Format of GPU Framebuffer Structure

The structure expected by the GPU for initializing the frame buffer is as follows:

Bytes Name (as used on this page) Description
0-3 width Width of the requested frame buffer. My code uses a value of 640 here.
4-7 height Height of the requested frame buffer. My code uses a value of 480 here.
8-11 virtual_width Virtual Width -- easiest thing to do is to set this to width. I'm not entirely certain what this does (perhaps rescales?).
12-15 virtual_height Virtual Height -- easiest thing to do is to set this to height. I'm not entirely certain what this does (perhaps rescales?).
16-19 pitch Number of bytes between each row of the frame buffer. This is set by the GPU; in my code, I set it to zero before passing the structure to the GPU.
20-23 depth The number of bits per pixel of the requested frame buffer. I have not managed to make this work with anything other than a value of 24, however the Linux source seems to use 16 bit?!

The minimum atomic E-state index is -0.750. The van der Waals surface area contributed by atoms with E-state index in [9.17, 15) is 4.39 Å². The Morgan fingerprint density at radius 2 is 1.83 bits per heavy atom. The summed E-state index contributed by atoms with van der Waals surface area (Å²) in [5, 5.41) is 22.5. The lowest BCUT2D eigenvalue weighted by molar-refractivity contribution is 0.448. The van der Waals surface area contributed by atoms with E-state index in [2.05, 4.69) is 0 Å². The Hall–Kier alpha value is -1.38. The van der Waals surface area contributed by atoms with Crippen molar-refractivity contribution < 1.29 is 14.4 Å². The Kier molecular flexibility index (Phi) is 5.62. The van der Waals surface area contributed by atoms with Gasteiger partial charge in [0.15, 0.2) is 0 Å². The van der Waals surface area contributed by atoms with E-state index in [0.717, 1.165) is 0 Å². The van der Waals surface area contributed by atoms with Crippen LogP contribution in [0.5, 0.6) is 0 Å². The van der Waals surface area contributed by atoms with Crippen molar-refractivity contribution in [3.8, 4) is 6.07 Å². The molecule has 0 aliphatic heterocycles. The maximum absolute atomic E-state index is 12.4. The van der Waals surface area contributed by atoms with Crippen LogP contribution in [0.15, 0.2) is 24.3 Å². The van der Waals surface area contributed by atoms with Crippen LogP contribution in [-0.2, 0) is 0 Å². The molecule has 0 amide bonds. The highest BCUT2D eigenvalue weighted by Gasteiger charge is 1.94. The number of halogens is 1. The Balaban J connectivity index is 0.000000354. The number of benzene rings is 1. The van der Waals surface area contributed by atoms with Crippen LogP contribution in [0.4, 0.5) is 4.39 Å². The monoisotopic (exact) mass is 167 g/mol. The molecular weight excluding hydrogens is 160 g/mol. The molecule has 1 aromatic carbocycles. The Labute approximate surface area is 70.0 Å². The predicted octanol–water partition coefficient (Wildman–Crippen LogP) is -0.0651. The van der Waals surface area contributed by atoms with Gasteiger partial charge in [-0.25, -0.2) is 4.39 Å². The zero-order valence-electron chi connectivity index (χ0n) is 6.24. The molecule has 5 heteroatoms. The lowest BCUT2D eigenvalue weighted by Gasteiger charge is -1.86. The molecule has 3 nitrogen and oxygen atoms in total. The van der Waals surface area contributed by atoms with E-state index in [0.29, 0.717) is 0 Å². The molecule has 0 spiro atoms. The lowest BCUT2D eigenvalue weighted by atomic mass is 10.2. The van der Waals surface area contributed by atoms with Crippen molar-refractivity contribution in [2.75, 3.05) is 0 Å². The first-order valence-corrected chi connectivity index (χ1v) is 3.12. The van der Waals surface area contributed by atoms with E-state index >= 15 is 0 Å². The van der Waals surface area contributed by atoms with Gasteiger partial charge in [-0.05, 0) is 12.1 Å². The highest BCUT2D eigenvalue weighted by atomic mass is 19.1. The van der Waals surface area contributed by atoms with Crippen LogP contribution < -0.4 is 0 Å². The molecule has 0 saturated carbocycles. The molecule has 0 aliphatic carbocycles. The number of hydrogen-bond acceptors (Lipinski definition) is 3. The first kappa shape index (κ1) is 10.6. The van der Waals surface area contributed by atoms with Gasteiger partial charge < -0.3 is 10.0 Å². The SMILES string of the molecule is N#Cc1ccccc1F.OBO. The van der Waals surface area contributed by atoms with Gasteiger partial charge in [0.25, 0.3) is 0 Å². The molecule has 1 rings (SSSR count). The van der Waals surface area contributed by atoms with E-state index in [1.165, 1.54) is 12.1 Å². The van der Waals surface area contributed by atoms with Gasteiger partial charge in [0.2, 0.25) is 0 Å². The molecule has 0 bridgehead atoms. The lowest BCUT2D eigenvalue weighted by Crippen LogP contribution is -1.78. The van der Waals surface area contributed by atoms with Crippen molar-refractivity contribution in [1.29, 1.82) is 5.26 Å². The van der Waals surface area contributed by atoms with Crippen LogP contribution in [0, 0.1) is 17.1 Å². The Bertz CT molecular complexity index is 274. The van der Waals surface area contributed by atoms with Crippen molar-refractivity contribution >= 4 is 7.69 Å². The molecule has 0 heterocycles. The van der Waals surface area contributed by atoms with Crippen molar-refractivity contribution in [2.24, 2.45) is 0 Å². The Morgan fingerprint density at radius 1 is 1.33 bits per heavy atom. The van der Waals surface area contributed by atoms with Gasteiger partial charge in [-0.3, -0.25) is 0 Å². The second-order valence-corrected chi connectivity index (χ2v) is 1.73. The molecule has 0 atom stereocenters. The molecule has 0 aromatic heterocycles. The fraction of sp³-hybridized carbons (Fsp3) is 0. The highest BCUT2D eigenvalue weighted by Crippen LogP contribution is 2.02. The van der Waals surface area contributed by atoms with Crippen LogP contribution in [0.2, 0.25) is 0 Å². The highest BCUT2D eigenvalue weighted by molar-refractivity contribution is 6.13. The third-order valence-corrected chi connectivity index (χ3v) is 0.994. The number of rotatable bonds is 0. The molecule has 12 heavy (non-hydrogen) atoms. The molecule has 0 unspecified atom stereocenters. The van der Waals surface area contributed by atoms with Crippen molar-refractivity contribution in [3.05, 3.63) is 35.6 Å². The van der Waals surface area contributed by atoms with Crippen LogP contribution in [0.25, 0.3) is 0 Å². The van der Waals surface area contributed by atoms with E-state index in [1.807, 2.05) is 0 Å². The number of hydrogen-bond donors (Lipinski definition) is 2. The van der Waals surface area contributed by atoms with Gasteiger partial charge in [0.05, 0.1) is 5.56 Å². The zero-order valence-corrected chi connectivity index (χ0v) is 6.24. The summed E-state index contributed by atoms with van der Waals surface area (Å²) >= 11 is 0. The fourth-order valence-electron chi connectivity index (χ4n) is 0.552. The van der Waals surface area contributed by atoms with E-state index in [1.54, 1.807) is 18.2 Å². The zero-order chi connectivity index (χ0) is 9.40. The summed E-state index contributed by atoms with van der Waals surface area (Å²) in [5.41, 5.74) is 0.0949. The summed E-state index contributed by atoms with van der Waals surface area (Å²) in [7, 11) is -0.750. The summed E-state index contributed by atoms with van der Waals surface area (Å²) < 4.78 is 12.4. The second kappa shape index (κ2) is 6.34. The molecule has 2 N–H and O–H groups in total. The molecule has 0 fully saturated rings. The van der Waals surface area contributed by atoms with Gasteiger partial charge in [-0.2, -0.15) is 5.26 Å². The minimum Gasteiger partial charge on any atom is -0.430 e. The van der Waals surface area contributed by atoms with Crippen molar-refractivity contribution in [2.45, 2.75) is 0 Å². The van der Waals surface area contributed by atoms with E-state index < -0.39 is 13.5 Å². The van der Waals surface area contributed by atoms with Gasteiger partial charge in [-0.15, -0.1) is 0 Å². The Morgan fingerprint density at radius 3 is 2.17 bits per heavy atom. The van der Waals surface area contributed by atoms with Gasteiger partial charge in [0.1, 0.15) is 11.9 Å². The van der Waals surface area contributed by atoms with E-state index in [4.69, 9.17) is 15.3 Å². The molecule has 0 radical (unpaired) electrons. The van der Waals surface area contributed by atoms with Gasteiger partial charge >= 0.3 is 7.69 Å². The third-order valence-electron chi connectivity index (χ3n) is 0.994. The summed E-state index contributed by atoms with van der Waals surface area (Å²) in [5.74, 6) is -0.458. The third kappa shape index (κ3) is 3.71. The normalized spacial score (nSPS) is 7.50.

24-27 x_offset Offset in the x direction. The easiest thing to do is to set this to zero. I'm not entirely certain exactly what this does.
28-31 y_offset Offset in the y direction. The easiest thing to do is to set this to zero. I'm not entirely certain exactly what this does.
32-35 pointer The pointer to the frame buffer into which your code should write. This is set by the GPU. I set this to zero before passing the structure to the GPU.
36-39 size The size of the frame buffer. Set by the GPU. I set this to zero before passing the structure to the GPU.

Each of the 32-bit values should be little endian (i.e: that of the included ARM processor). Hence a simple C struct with a data type of uint32_t for each of these fields will suffice.

References